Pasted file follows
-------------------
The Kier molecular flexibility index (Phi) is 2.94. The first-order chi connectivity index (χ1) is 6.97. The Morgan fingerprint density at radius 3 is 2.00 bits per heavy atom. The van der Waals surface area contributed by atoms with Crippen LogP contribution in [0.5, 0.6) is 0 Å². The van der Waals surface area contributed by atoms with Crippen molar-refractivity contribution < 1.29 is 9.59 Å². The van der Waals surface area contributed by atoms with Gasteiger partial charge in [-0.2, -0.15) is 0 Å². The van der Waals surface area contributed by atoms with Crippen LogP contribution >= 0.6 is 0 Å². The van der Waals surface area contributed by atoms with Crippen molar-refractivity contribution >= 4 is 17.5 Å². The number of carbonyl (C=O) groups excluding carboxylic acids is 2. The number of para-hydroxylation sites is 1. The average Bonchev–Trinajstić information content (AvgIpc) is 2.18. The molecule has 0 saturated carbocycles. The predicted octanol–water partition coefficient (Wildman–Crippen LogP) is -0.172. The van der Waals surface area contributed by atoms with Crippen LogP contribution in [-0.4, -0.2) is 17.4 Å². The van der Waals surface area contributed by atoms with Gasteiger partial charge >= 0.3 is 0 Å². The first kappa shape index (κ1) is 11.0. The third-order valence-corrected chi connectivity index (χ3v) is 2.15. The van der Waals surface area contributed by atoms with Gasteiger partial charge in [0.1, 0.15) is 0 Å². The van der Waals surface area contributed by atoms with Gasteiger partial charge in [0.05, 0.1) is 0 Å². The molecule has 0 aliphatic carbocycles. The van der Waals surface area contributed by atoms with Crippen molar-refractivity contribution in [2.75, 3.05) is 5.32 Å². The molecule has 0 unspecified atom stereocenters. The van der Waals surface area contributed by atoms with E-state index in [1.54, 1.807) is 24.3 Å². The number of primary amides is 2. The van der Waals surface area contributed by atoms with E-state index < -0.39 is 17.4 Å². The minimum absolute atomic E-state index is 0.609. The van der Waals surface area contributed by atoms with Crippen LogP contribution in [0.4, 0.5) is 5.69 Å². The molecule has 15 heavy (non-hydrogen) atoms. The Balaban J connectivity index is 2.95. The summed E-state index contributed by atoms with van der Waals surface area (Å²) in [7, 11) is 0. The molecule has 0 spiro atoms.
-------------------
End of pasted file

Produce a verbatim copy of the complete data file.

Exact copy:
The Kier molecular flexibility index (Phi) is 2.94. The first-order chi connectivity index (χ1) is 6.97. The Morgan fingerprint density at radius 3 is 2.00 bits per heavy atom. The van der Waals surface area contributed by atoms with Crippen LogP contribution in [0.5, 0.6) is 0 Å². The van der Waals surface area contributed by atoms with Crippen molar-refractivity contribution < 1.29 is 9.59 Å². The van der Waals surface area contributed by atoms with Gasteiger partial charge in [-0.2, -0.15) is 0 Å². The van der Waals surface area contributed by atoms with Crippen LogP contribution >= 0.6 is 0 Å². The van der Waals surface area contributed by atoms with Crippen molar-refractivity contribution >= 4 is 17.5 Å². The number of carbonyl (C=O) groups excluding carboxylic acids is 2. The number of para-hydroxylation sites is 1. The average Bonchev–Trinajstić information content (AvgIpc) is 2.18. The molecule has 0 saturated carbocycles. The predicted octanol–water partition coefficient (Wildman–Crippen LogP) is -0.172. The van der Waals surface area contributed by atoms with Crippen LogP contribution in [-0.4, -0.2) is 17.4 Å². The van der Waals surface area contributed by atoms with Gasteiger partial charge >= 0.3 is 0 Å². The first kappa shape index (κ1) is 11.0. The third-order valence-corrected chi connectivity index (χ3v) is 2.15. The van der Waals surface area contributed by atoms with Gasteiger partial charge in [0.1, 0.15) is 0 Å². The van der Waals surface area contributed by atoms with Gasteiger partial charge in [0.05, 0.1) is 0 Å². The molecule has 0 aliphatic carbocycles. The van der Waals surface area contributed by atoms with Crippen molar-refractivity contribution in [2.75, 3.05) is 5.32 Å². The molecule has 0 unspecified atom stereocenters. The van der Waals surface area contributed by atoms with E-state index in [1.54, 1.807) is 24.3 Å². The number of primary amides is 2. The van der Waals surface area contributed by atoms with E-state index < -0.39 is 17.4 Å². The minimum absolute atomic E-state index is 0.609. The van der Waals surface area contributed by atoms with Crippen LogP contribution in [0.4, 0.5) is 5.69 Å². The molecule has 15 heavy (non-hydrogen) atoms. The Balaban J connectivity index is 2.95. The summed E-state index contributed by atoms with van der Waals surface area (Å²) in [7, 11) is 0. The molecule has 0 spiro atoms.